Uniqueness. This is something you do not find a lot of with watches these days. That is mostly because there are so many brands and lets face, it has been done before. When the Formex Element showed up at my door and I unboxed it (on video, check our Youtube), I immediately thought, damn, this is unique. Now, it turns out it is not as unique as I originally thought because it does take elements (ironic, isn’t it?) from the JLC EL2, most notably the case style and the hour and minute hand are from a JLC Master Compressor Chronograph. Now, first things first, I am not bashing the Formex Element because of this by any means. It just so happens that I found out that certain design cues are from a well established luxury watch brand and I feel the need to point it out. The Formex is not an homage, at least not what I associate with an homage, and does have enough going on that separates it from those models. The Element also has the patented shock absorbing suspension case that Formex has been using since 1999.
Formex Element Specifications:
ETA Valjoux 7750 (13 1/4”) Automatic, Chronograph with weekday and date display. 42 hour power reserve
Lug to Lug:54mm
Specials: Patented case suspension
Waterproofness: 10ATM (100 m)
Case: Stainless Steel 316L
Container: Titanium Grade 2
Glass: Sapphire crystal with anti-reflection treatment
Strap: Italian calf leather with embossed croco pattern and black stitching
There is a lot to like about the Formex Element. First and foremost, this watch is no joke when it comes to build quality and the materiels used. Stainless Steel, Titanium, Ceramic, even carbon fiber comes into play with the clasp, but more on that in a bit. The level of finishing is where it should be for a watch at $1500; actually I would say it surpasses it. These days many watch enthusiasts look at a price tag and immediately want to know the movement and and then who the brand is. Now, these are deciding factors when purchasing any product, and I get that. I myself do the same. What I do find odd is people comparing this to a Kickstarter brand charging $450 for a 3 hand field watch. I mean, they can’t compare. Regardless of where Formex took design elements from the end result is one complex and attractive watch that most people would think costs way more if they were not aware of the brand.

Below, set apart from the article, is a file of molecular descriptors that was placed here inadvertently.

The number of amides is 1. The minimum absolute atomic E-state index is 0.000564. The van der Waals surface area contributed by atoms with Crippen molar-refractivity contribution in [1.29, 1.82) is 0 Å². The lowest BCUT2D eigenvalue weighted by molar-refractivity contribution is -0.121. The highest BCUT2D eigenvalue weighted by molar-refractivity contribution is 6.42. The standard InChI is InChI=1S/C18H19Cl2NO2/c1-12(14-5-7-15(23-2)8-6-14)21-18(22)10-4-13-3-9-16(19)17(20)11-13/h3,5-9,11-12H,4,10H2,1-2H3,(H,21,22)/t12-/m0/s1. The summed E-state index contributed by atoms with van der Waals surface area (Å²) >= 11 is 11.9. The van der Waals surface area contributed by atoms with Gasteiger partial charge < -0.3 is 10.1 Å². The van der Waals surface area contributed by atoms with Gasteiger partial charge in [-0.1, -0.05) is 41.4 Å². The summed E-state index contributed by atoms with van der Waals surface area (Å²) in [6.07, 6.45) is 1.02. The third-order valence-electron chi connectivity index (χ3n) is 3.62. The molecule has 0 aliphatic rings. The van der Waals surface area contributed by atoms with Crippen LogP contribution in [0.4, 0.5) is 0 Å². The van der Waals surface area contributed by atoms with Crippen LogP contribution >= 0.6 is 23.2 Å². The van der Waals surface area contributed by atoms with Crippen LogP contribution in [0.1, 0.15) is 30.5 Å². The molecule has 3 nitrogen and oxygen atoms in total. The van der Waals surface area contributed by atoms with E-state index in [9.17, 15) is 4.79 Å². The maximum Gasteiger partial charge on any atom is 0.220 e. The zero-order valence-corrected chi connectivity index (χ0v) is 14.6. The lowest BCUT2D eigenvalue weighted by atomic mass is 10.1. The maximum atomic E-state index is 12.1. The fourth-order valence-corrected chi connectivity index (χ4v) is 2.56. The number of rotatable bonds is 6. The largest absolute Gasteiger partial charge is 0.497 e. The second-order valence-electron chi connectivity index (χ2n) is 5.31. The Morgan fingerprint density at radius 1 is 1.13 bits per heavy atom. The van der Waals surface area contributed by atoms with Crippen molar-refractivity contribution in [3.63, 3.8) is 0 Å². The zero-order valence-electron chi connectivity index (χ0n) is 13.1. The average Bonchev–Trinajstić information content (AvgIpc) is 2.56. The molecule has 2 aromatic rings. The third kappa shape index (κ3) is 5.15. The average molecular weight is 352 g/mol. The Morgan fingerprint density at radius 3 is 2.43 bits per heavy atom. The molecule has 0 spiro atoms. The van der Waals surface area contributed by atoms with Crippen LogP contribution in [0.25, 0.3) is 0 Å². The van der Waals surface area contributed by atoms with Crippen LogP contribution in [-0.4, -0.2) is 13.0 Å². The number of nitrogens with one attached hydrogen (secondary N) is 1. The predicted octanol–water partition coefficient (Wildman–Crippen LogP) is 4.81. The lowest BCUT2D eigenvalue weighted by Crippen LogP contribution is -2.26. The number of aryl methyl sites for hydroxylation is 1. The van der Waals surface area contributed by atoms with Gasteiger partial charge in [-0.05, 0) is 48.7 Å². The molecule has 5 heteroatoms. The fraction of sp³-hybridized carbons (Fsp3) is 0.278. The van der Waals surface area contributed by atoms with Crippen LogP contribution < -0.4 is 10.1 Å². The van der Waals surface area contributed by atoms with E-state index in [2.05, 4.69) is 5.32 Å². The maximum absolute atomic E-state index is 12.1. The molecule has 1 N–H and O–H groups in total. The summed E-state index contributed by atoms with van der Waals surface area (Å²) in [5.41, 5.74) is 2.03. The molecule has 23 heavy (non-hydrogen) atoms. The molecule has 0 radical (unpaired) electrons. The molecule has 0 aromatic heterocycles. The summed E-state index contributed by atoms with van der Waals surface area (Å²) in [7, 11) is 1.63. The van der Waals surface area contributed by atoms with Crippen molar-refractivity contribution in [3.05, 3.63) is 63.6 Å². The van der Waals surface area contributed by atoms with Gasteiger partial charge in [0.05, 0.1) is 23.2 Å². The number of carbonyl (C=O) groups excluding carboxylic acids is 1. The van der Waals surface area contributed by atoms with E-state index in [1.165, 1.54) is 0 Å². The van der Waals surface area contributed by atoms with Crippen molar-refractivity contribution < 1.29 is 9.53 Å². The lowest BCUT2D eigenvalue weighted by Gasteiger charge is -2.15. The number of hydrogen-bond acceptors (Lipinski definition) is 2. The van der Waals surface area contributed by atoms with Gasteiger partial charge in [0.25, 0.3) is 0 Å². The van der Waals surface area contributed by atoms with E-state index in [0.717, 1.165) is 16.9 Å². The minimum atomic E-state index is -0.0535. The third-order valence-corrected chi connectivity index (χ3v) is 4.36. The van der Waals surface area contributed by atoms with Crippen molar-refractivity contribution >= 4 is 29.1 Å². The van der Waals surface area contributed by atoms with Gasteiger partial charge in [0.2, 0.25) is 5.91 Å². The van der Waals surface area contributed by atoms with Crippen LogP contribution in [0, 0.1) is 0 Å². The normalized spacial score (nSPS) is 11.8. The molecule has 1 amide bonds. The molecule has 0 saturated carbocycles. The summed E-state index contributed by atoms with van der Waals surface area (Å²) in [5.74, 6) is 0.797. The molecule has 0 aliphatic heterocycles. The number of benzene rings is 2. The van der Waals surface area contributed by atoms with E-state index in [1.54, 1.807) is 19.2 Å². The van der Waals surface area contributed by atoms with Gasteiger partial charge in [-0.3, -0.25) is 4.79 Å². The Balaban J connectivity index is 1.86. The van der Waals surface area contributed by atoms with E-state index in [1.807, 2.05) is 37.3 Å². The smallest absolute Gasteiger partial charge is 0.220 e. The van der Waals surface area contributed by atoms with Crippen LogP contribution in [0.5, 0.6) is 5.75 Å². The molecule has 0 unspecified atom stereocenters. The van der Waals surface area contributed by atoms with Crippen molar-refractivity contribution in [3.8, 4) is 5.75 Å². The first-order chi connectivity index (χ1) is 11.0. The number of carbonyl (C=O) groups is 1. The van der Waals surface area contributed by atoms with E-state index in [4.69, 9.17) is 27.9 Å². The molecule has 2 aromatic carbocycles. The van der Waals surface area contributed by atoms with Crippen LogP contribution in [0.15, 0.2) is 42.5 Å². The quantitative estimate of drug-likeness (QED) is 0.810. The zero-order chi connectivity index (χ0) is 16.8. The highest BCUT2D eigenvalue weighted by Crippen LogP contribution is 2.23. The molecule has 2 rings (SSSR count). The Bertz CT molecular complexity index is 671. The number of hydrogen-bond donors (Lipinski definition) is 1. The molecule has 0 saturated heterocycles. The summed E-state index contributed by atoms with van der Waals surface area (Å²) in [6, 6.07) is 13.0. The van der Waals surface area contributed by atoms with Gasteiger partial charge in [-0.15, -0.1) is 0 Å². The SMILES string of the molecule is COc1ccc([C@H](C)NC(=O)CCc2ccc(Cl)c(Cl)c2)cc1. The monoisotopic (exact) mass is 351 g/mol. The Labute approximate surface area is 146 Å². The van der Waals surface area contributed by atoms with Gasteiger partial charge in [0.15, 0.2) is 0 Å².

The Formex Element is another large watch from the brand at 46mm. There are some reading this thinking that is not a large watch, and depending on what you like to wear, that can very well be true. In my circles and for what I personally like, this is on the large size for me. I feel I would love it even more if it were say 44mm at the most. Okay, so with that out of the way, let me discuss what I do like. I love the overall dynamic the Element has. It has a presence, it makes a statement. I am sucker for a more basic 3 hand diver watch but there is no denying that the Element is an attractive piece. I read a review of this watch elsewhere that said they felt the dial of the watch was somewhat of a let down compared to the rest of the watch. I do not agree. I love the vertical brushed steel dial, especially when it hits the light just right and it allows the focus to be more on the intricate case design. The dial is also uncluttered for a Valjoux 7750 chronograph even with the day and date and the sub-dials, I do not find the dial to be busy. I like how the 9 o clock subdial has no outline and feel that helps in keeping the dial less cramped looking.